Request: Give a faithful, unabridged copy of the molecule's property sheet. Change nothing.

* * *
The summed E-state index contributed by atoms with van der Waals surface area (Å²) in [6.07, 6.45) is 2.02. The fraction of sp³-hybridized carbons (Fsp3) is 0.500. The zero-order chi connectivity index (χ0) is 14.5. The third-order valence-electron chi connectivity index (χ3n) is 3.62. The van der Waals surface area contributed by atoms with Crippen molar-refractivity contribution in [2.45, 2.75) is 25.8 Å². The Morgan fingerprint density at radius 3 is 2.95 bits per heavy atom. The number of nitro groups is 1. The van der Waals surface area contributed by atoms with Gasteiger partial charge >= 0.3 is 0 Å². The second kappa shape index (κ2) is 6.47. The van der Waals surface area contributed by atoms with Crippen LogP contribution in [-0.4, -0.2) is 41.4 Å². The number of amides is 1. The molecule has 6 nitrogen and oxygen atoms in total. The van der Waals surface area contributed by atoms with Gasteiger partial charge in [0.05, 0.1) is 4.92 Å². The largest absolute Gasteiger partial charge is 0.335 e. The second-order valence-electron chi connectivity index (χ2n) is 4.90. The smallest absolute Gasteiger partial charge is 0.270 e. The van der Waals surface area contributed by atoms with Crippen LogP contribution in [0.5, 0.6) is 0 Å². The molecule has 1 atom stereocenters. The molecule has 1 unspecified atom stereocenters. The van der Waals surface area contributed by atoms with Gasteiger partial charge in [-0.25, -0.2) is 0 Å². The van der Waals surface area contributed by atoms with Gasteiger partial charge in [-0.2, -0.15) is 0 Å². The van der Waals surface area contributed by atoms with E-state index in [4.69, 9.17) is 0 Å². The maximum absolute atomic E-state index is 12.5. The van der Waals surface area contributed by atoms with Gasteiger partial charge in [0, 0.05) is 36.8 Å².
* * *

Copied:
The summed E-state index contributed by atoms with van der Waals surface area (Å²) in [6.07, 6.45) is 2.02. The fraction of sp³-hybridized carbons (Fsp3) is 0.500. The zero-order chi connectivity index (χ0) is 14.5. The third-order valence-electron chi connectivity index (χ3n) is 3.62. The van der Waals surface area contributed by atoms with Crippen molar-refractivity contribution in [2.45, 2.75) is 25.8 Å². The Morgan fingerprint density at radius 3 is 2.95 bits per heavy atom. The number of nitro groups is 1. The van der Waals surface area contributed by atoms with Gasteiger partial charge >= 0.3 is 0 Å². The second kappa shape index (κ2) is 6.47. The van der Waals surface area contributed by atoms with Crippen LogP contribution in [-0.4, -0.2) is 41.4 Å². The number of amides is 1. The molecule has 6 nitrogen and oxygen atoms in total. The van der Waals surface area contributed by atoms with Gasteiger partial charge in [0.05, 0.1) is 4.92 Å². The largest absolute Gasteiger partial charge is 0.335 e. The second-order valence-electron chi connectivity index (χ2n) is 4.90. The smallest absolute Gasteiger partial charge is 0.270 e. The van der Waals surface area contributed by atoms with Crippen LogP contribution in [0.5, 0.6) is 0 Å². The molecule has 1 atom stereocenters. The molecule has 1 unspecified atom stereocenters. The van der Waals surface area contributed by atoms with Gasteiger partial charge in [-0.25, -0.2) is 0 Å². The van der Waals surface area contributed by atoms with Gasteiger partial charge in [-0.2, -0.15) is 0 Å². The van der Waals surface area contributed by atoms with E-state index in [4.69, 9.17) is 0 Å². The maximum absolute atomic E-state index is 12.5. The van der Waals surface area contributed by atoms with Gasteiger partial charge in [0, 0.05) is 36.8 Å².